"In your dreams, Rogers," Tony shot back without giving it too much thought. "Not letting your magic fingers erase all my high scores."
"Right," Steve said. "I haven't played pinball in—in years. The mayor made 'em illegal."
"Didn't actually stop us, of course," Barnes said, almost too quietly to be heard over the music. Steve cleared his throat and might've actually blushed a little.
And as much as Tony wanted to hear all kinds of daring tales about secret underground pinball dens of the thirties, he also suddenly had an idea. "Okay. Okay, JARVIS, pause this contraption on the next ball, will you?" As much as it pained him he let the ball currently in play drain away. "And protect my scores. We're doing an experiment."
"Experiment," Steve echoed dubiously, and actually moved a little closer to Barnes like Tony was suddenly gonna come at the guy with a test tube.
Tony started disconnecting the prosthetic from the diagnostic equipment and sealing all the ports. "Obviously not properly controlled or repeatable, but this thing needs a shakedown cruise and you two have a roughly comparable amount of practice on this particular table, that being none."
They both proceeded to stare at him like he was out of his mind, not that Tony wasn't used to getting that look from, well, everyone. "You want to test Bucky's arm," Steve repeated slowly, "by playing pinball?"
"Did I stutter?" He took the prosthetic off its cradle; it was heavier than it looked, but still lighter than the version Fury had shipped him, which had been all stainless steel and lead-acid battery packs. The gross motor control wasn't a question, and the original mount was actually pretty ingenious—given the time period and the materials used and the fact that it was implanted on the site of an emergency amputation. Most of the modification had been in the hand, and if he was going to test the fine motor control and tactile sensitivity, pinball seemed like as good a dry run as any. "C'mon, Comrade, winner buys the booze. Or, y'know, milkshakes. Whatever it is Cap'll drink."
Steve scowled again over that, but Barnes—obedient little soldier—slithered right out of his SHIELD-issue sweatshirt. The socket for the prosthetic was exactly as ugly as Tony had anticipated (and he had to look at the damn arc reactor in the mirror every day) but the new equipment mounted smoothly, and as he started hooking up the rest of the connections, Barnes exhaled loudly. "Okay, Buck?" Steve asked immediately.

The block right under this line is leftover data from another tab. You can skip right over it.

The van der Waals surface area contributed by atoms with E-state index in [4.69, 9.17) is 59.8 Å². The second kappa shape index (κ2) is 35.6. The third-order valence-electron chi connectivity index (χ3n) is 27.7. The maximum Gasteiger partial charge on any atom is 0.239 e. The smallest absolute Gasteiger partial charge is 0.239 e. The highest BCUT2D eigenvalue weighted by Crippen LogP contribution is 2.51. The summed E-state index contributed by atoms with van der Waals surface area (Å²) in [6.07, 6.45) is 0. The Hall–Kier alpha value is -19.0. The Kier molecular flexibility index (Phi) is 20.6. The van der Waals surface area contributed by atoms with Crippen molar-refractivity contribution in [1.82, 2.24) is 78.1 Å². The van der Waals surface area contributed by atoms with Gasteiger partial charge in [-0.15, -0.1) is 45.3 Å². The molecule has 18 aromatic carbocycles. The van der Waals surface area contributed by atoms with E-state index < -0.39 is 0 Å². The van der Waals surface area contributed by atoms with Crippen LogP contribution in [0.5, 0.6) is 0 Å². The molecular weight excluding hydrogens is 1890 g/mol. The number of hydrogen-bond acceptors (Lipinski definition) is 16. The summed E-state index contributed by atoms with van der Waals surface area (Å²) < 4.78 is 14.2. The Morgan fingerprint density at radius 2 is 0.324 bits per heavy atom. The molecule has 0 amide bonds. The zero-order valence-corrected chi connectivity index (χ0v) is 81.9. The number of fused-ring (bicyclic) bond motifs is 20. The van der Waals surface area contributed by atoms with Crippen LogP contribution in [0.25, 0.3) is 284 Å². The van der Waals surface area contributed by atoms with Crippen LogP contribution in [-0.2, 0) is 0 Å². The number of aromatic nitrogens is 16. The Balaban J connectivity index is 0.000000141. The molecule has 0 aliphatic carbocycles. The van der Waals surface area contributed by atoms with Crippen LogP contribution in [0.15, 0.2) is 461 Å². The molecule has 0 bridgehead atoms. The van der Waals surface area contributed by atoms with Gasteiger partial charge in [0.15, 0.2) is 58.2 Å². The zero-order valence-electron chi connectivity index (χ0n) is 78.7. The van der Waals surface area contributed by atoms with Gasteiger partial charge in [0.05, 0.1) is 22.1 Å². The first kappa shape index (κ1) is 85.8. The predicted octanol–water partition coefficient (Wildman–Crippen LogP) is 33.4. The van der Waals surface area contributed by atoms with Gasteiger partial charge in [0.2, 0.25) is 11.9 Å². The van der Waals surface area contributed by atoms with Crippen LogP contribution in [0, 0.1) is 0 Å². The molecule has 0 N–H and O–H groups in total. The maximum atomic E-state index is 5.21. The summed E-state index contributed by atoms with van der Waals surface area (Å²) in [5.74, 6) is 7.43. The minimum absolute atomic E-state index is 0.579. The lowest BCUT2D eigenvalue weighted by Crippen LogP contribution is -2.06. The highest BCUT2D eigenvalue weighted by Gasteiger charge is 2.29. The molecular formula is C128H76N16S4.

"Yeah," Barnes said; Tony felt he deserved an award for not adding a sarcastic Mother. "Just...feels good to have it back."
"Okay," Steve said, but the little frown line between his eyes didn't quite go away.
Tony made the last mounting connection, and before he even had to say anything, Barnes made a fist and flexed the elbow. "How's it feel?" Tony asked him.
"...different." He rotated the wrist, spread the fingers, compared it to his natural hand.
Tony eventually prompted, "Good different? Bad different?"
"Sure," Barnes said.
"Look, I realize they didn't have the SATs in the Iron Age--" Tony started to say, because there was a fine line between laconic and willfully obtuse, but Barnes turned away from him and headed back to the pinball machine. "Or we could go ahead and do that, too, that's fine."
Steve, at least, was smiling warily, even if he was sort of conspicuous about not looking at prosthetic, or actually that entire side of Barnes' body. "What d'ya say, best two out of three?" he asked brightly.
"Don't sound so eager to lose," Barnes said dryly.
"Hey, I'm just trying to give you a fightin' chance," Steve protested. "Seein' as you're an invalid and all."
"Who you callin' an invalid, jerk?"
"Who you callin' a jerk, jackass?"
It was like some kind of bizarre optical illusion, where Tony could see Captain High-Waisted Khakis with his hair parted like he was gonna be graded on it, but somehow he was hearing an extra from Newsies whenever Steve opened his mouth. He almost asked, Is this what you're like when you have friends?